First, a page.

Insomnia is a symptom due to which the patients have difficulty in initiating or maintaining sleep or they have poor quality of sleep in spite of the opportunity and time to sleep. At present, treatment of insomnia mainly includes the conventional drugs like benzodiazepines (e.g. Diazepam) and some older drugs which are infrequently used now. Along with these, many other treatments are available from the complimentary or alternative medicine like herbal medicines, acupuncture and homeopathy.
Many patients prefer these alternatives to avoid the known or unknown side effects of the conventional drugs, although the available scientific data does not prove the same. Currently, the knowledge of the herbal drugs is limited as till now, these have been studied mainly in clinical trials of poor quality. Some of the herbal drugs which are available without prescription are:
St. John’s wort
It is one of the most well studied drugs for psychiatric disorders, but its effect as hypnotic (drug inducing sleep) has not been well studied. Some of its actions resemble those of Benzodiazepines. The main active ingredients are hypericin and psuedohypericin. Generally it is considered to be a safe treatment with some side-effects like sedation, dry mouth, dizziness and restlessness. Monotherapy of St.John’s wort should not be advised in patients suffering from anxiety. It may interact with drugs used for treating depression.
Valerian (Valeriana officinalis) has been shown to be a hypnotic in many well-controlled studies. The active ingredients are: valepotriates, sesquiterpenes (volatile oil components which account for valerian’s unpleasant odor), and amino acids.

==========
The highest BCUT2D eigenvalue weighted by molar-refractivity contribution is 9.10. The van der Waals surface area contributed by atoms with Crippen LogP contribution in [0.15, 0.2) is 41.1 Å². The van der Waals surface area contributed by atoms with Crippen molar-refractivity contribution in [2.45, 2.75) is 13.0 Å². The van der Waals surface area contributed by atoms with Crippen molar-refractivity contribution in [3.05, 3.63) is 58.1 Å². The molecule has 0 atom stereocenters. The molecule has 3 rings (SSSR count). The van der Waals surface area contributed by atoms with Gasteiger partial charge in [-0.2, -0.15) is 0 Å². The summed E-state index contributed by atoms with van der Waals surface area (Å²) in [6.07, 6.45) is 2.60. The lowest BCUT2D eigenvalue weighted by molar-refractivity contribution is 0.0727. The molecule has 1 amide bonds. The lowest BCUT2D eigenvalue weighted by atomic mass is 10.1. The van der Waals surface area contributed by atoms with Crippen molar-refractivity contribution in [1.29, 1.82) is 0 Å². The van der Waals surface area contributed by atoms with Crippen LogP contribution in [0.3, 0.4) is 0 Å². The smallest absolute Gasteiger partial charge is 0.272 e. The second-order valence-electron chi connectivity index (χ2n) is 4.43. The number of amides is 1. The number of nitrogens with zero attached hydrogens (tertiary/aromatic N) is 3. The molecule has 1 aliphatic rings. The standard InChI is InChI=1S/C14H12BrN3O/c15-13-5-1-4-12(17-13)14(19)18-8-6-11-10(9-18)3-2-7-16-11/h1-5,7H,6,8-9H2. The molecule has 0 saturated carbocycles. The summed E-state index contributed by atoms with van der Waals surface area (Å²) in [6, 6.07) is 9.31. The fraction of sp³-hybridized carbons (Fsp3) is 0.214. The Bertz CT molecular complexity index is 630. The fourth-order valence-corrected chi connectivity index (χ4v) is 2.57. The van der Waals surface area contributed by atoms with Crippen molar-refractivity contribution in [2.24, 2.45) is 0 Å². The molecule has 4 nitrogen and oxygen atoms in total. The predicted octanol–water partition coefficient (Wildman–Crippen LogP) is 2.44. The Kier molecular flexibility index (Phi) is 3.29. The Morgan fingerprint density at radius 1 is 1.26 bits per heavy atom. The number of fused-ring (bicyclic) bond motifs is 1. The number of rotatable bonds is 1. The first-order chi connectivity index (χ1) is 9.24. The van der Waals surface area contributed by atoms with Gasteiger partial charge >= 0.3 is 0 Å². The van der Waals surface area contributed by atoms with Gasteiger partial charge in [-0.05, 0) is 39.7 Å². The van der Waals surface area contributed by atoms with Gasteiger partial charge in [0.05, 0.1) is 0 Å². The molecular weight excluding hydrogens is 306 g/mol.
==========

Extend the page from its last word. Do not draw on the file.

Valerian also acts on GABA (gamma aminobutyric acid) receptors which are also the site of action of Benzodiazepines. The onset of action is slow (2-3 weeks). It augments the deep sleep. It is useful for long term use in elderly persons. Various doses of Valerian have been studied ranging from 400-900 mg. The highest dose leads to morning sleepiness. Valerian is associated with some rare side effects like gastrointestinal upset, contact allergies, headache and restless sleep.
Hops (Humulus lupulus) was earlier used for brewing of beer, but now it is used in combination with Valerian for insomnia. The side-effects with Hops can be menstrual disturbances and allergy.
Kava-kava is a drink prepared from the plant Piper methysticum. The mechanism of Kava-kava has been well studied and it also acts on the GABA receptors. In 2002, its use was banned in some countries because of the risk of development of liver toxicity with its use. Later, some questions were about this restriction as doubts were raised about the quality of kava-kava used in those trials.
Some other plants known to have sedative actions are Melissa and Passionflower. Aromatherapy (lavender, chamomile, Ylang-Ylang) is also known to improve sleep.
All these herbal remedies should be used with caution as there is limited knowledge about their side-effects and their interactions with other drugs. As insomnia is common in elderly and they are also on many other drugs, so cautious use is recommended. The patients should always inform his doctor about the intake of these herbs if he has taken them without prescription.